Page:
Historical Thought Experiment

Early in the semester, I give students the following quotation from John Ruskin’s 1877 history of Venice.

Great nations write their autobiographies in three manuscripts—the book of their deeds, the book of their words, and the book of their art. Not one of these books can be understood unless we read the two others; but of the three, the only quite trustworthy one is the last.

I then give them this thought experiment.

Let’s say the year is 2115 and an English class (at this university?) is discussing the historical context for the popular fiction of the late 20th and early 21st century: Gone Girl (2012), the Harry Potter series (1998-2007), 50 Shades of Grey (2011), the Left Behind series (1995-2007), and…we had to go there…the Twilight Series (2005-2008).

  1. What “truths” would these books communicate about the late 20th and early 21st century?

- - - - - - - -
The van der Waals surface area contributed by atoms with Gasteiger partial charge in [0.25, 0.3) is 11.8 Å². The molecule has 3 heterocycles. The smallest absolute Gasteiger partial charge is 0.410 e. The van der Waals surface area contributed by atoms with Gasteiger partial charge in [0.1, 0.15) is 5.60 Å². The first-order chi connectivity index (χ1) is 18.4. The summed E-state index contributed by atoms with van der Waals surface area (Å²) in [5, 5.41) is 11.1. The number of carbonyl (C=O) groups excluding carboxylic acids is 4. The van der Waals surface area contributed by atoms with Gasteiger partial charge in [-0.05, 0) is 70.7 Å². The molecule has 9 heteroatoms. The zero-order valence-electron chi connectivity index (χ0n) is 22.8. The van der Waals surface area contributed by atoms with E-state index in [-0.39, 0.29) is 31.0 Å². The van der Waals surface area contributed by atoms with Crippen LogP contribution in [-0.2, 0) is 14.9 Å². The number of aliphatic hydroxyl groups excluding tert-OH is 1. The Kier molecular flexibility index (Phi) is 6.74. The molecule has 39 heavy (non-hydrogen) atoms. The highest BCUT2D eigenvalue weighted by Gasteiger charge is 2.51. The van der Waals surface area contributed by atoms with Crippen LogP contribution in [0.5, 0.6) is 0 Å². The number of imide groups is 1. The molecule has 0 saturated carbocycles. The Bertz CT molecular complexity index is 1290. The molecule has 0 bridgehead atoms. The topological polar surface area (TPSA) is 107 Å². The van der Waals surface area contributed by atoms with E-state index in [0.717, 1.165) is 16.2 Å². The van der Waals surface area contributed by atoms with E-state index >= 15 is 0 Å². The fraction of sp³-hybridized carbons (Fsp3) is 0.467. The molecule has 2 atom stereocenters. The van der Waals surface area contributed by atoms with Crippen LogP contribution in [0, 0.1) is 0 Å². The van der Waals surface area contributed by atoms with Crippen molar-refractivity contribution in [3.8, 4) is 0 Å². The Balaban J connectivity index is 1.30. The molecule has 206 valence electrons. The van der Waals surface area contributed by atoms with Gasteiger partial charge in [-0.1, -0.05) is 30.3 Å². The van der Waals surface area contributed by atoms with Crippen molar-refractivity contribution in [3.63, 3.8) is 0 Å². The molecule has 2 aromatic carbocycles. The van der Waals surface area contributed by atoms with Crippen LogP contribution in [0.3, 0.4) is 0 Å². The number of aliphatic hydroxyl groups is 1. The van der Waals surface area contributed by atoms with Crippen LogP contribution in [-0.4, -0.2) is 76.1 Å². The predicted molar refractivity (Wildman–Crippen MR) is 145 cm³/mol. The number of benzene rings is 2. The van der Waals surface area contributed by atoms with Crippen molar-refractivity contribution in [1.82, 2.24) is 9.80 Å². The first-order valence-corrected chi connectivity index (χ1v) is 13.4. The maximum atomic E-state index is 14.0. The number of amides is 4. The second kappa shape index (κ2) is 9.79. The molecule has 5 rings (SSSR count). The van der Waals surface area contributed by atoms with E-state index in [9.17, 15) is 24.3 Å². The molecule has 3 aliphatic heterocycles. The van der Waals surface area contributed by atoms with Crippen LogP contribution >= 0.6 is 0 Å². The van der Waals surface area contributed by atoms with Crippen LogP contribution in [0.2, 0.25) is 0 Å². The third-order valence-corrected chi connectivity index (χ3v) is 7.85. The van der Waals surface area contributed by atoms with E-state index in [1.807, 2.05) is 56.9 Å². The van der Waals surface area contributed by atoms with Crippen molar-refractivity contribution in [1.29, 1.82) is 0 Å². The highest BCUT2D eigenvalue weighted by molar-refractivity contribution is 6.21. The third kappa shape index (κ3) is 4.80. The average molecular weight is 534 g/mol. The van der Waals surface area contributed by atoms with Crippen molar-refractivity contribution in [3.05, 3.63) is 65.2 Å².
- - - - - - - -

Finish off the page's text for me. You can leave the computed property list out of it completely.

2. What “deeds” and “words” from the period would need to be paired with this “art” to help it make sense?
  3. It appears everyone of you have encountered Shakespeare’s art in his plays. What “truths” could you infer about the “deeds” and “words” of Shakespeare’s time?
  4. What kinds of “deeds” and “words” seem most important for understanding an author who wrote in Shakespeare’s time?
Historical Thought Experiment

Intro to Lit: A Library Workshop Day

My intro to lit students wrote their research paper about Kurt Vonnegut’s Mother Night. We spent three weeks (or six classes) covering the novel and its companion research paper. In class four, we all met in the library’s tech classroom to review the resources at students’ disposal there for their paper.

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Intro to Lit: A Library Workshop Day